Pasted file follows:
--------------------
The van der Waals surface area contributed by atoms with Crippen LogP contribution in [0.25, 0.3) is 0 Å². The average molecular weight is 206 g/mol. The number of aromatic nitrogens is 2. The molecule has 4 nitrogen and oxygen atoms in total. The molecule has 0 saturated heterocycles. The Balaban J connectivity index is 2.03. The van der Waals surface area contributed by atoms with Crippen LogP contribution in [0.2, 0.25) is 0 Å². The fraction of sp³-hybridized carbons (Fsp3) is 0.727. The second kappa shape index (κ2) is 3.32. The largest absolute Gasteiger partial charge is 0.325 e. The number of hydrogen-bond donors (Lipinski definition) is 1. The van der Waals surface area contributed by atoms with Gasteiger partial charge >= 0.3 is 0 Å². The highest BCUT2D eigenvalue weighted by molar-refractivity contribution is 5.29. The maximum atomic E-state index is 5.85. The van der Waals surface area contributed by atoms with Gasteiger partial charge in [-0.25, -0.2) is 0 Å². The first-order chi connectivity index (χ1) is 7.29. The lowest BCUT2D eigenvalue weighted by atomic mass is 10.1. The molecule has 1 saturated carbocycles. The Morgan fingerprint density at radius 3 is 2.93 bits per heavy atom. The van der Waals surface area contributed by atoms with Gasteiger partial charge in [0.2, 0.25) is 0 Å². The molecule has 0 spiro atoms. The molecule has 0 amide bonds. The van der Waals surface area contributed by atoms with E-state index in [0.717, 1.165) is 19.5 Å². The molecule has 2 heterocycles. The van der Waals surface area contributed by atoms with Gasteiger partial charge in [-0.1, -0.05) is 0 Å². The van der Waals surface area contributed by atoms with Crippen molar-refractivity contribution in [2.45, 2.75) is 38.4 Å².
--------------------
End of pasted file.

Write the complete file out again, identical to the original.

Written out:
The van der Waals surface area contributed by atoms with Crippen LogP contribution in [0.25, 0.3) is 0 Å². The average molecular weight is 206 g/mol. The number of aromatic nitrogens is 2. The molecule has 4 nitrogen and oxygen atoms in total. The molecule has 0 saturated heterocycles. The Balaban J connectivity index is 2.03. The van der Waals surface area contributed by atoms with Crippen LogP contribution in [0.2, 0.25) is 0 Å². The fraction of sp³-hybridized carbons (Fsp3) is 0.727. The second kappa shape index (κ2) is 3.32. The largest absolute Gasteiger partial charge is 0.325 e. The number of hydrogen-bond donors (Lipinski definition) is 1. The van der Waals surface area contributed by atoms with Gasteiger partial charge >= 0.3 is 0 Å². The highest BCUT2D eigenvalue weighted by molar-refractivity contribution is 5.29. The maximum atomic E-state index is 5.85. The van der Waals surface area contributed by atoms with Gasteiger partial charge in [-0.25, -0.2) is 0 Å². The first-order chi connectivity index (χ1) is 7.29. The lowest BCUT2D eigenvalue weighted by atomic mass is 10.1. The molecule has 1 saturated carbocycles. The Morgan fingerprint density at radius 3 is 2.93 bits per heavy atom. The van der Waals surface area contributed by atoms with Gasteiger partial charge in [0.2, 0.25) is 0 Å². The molecule has 0 spiro atoms. The molecule has 0 amide bonds. The van der Waals surface area contributed by atoms with E-state index in [0.717, 1.165) is 19.5 Å². The molecule has 2 heterocycles. The van der Waals surface area contributed by atoms with Gasteiger partial charge in [-0.1, -0.05) is 0 Å². The van der Waals surface area contributed by atoms with Crippen molar-refractivity contribution in [2.45, 2.75) is 38.4 Å².